OSL Dosimetry – Optically Stimulated Luminescence Dosimeter

The OSL dosimetry (Optically Stimulated Luminescence) is a method that has established itself in the whole-body dosimetry. As can be deduced, this method is based on optically stimulated luminescence. The OSL dosimeter provides a very high degree of sensitivity by giving an accurate reading as low as 1 mrem for x-ray and gamma ray photons with energies ranging from 5 keV to greater than 40 MeV. OSL dosimeters are designed to provide X, gamma, beta and neutron radiation monitoring using OSL technology. OSL dosimeters are applicable to situations where real-time information is not needed, but precise accumulated dose monitoring records are desired for comparison to field measurements or for assessing the potential for long term health effects. In diagnostic imaging the increased sensitivity of the OSL dosimeter makes it ideal for monitoring employees working in low-radiation environments and for pregnant workers. OSL dosimeters offer advantages that include the ability to be re-read and a high sensitivity (low minimum measurable dose), and they have become popular because of these favourable properties.

OSL materials (e.g. beryllium oxide ceramic) contain defects in their crystal structure that trap electrons released by exposure to radiation. In TLDs, the trapped electrons are subsequently freed by stimulation with heat, while OSL uses stimulation with light. After stimulation by light, the detector releases the stored energy in the form of light, i.e., it is stimulated to emit light. The light output measured with photomultipliers is a measure unit for the dose. In comparison with TLDs, their major difference is that luminescence is produced by a light beam, rather than by heat.

The OSL dosimeter must be worn on a position of the body representative of its exposure, typically between the waist and the neck, on the front of the torso, facing the radioactive source. Dosimeters are usually worn on the outside of clothing, around the chest or torso to represent dose to the “whole body”. If a person uses a lead apron, the dosimeter must be worn under the lead apron. Specialized equipment (OSL Reader) is used for this readout, either by the user with field-portable or lab-based equipment, or by a dosimetry processing laboratory. A commercial dosimetry service can be contracted to supply dosimeters on a regular basis, read out returned dosimeters, and provide dose tracking and record keeping. TLDs and OSL dosimeters are offered in either a clip-on brooch format or identification card style.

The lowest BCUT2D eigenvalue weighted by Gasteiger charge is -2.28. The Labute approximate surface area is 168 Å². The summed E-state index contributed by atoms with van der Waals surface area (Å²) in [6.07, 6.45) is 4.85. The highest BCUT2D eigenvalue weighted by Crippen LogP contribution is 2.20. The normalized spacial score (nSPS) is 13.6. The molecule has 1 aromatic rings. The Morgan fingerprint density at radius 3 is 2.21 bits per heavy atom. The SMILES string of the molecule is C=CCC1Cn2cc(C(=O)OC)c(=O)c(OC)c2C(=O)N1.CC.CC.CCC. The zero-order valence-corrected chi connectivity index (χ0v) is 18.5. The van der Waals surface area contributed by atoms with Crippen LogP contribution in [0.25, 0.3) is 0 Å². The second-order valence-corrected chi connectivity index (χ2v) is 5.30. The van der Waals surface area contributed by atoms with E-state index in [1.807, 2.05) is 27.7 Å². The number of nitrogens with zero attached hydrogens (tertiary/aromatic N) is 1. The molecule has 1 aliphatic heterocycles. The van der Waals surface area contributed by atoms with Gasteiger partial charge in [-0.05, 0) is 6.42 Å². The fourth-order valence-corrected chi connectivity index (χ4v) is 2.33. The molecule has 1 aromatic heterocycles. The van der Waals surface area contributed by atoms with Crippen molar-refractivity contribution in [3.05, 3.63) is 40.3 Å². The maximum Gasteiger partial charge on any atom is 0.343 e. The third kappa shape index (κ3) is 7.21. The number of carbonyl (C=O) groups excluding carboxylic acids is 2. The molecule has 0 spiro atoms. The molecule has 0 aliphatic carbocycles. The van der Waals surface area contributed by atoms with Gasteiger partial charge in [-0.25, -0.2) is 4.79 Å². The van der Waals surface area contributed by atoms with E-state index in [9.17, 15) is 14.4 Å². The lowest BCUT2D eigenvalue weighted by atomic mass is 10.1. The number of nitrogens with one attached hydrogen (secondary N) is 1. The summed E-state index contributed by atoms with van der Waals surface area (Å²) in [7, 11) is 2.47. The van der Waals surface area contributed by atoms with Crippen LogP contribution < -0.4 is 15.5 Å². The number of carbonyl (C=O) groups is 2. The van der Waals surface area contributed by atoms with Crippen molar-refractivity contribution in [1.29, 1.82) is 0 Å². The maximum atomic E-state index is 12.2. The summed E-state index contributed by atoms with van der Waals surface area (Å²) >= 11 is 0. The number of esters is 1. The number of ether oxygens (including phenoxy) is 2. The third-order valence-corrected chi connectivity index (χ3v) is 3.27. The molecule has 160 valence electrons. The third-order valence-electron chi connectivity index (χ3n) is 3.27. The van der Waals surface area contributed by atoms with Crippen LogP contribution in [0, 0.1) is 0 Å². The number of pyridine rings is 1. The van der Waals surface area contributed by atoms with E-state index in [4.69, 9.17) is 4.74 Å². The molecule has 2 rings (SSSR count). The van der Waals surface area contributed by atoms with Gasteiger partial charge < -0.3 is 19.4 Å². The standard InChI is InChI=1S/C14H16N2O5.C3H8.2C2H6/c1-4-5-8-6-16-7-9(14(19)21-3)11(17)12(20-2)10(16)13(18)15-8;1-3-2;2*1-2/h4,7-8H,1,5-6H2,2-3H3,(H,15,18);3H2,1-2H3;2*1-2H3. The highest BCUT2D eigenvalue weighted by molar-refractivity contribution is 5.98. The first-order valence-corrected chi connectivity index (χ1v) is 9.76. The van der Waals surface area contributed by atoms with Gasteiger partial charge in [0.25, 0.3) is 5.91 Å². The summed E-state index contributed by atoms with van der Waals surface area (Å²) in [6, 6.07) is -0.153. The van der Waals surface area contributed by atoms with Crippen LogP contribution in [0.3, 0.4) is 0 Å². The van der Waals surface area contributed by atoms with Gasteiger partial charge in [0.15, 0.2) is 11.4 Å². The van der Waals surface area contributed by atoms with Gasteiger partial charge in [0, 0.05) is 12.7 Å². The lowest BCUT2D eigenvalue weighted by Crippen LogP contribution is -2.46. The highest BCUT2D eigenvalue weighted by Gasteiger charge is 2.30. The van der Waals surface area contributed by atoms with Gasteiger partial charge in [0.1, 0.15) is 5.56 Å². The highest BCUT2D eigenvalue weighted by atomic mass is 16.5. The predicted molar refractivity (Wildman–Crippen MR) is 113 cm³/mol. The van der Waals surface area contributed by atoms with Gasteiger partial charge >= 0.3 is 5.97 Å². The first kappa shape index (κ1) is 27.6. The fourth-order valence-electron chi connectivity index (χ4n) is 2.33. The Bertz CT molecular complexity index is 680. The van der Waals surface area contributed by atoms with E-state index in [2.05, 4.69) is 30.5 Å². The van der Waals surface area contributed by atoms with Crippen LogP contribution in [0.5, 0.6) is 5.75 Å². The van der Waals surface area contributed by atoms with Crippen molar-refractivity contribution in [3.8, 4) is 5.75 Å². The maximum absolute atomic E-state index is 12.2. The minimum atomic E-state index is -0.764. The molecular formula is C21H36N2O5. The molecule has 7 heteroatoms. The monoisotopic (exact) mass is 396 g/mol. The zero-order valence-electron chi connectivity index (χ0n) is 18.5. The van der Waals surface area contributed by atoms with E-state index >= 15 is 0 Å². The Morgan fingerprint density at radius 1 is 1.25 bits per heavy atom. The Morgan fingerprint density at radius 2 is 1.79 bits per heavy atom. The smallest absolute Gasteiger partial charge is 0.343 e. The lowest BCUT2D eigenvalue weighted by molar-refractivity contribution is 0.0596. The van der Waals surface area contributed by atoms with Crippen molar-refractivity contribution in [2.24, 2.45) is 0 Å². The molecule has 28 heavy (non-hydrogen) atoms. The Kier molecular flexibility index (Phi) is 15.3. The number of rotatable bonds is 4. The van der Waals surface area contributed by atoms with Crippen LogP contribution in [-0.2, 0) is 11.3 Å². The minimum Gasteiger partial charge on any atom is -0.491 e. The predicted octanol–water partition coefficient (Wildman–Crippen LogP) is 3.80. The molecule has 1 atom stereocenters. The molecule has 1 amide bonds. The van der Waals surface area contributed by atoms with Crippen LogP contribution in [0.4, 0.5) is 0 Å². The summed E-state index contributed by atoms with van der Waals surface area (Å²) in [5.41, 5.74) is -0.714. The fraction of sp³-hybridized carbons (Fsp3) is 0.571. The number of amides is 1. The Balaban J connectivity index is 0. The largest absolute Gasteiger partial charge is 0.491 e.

Radiation Protection:

  1. Knoll, Glenn F., Radiation Detection and Measurement 4th Edition, Wiley, 8/2010. ISBN-13: 978-0470131480.
  2. Stabin, Michael G., Radiation Protection and Dosimetry: An Introduction to Health Physics, Springer, 10/2010. ISBN-13: 978-1441923912.
  3. Martin, James E., Physics for Radiation Protection 3rd Edition, Wiley-VCH, 4/2013. ISBN-13: 978-3527411764.
  5. U.S. Department of Energy, Instrumantation and Control. DOE Fundamentals Handbook, Volume 2 of 2. June 1992.

Nuclear and Reactor Physics:

  1. J. R. Lamarsh, Introduction to Nuclear Reactor Theory, 2nd ed., Addison-Wesley, Reading, MA (1983).
  2. J. R. Lamarsh, A. J. Baratta, Introduction to Nuclear Engineering, 3d ed., Prentice-Hall, 2001, ISBN: 0-201-82498-1.
  3. W. M. Stacey, Nuclear Reactor Physics, John Wiley & Sons, 2001, ISBN: 0- 471-39127-1.
  4. Glasstone, Sesonske. Nuclear Reactor Engineering: Reactor Systems Engineering, Springer; 4th edition, 1994, ISBN: 978-0412985317
  5. W.S.C. Williams. Nuclear and Particle Physics. Clarendon Press; 1 edition, 1991, ISBN: 978-0198520467
  6. G.R.Keepin. Physics of Nuclear Kinetics. Addison-Wesley Pub. Co; 1st edition, 1965
  7. Robert Reed Burn, Introduction to Nuclear Reactor Operation, 1988.
  8. U.S. Department of Energy, Nuclear Physics and Reactor Theory. DOE Fundamentals Handbook, Volume 1 and 2. January 1993.
  9. Paul Reuss, Neutron Physics. EDP Sciences, 2008. ISBN: 978-2759800414.

See above:

Radiation Dosimeter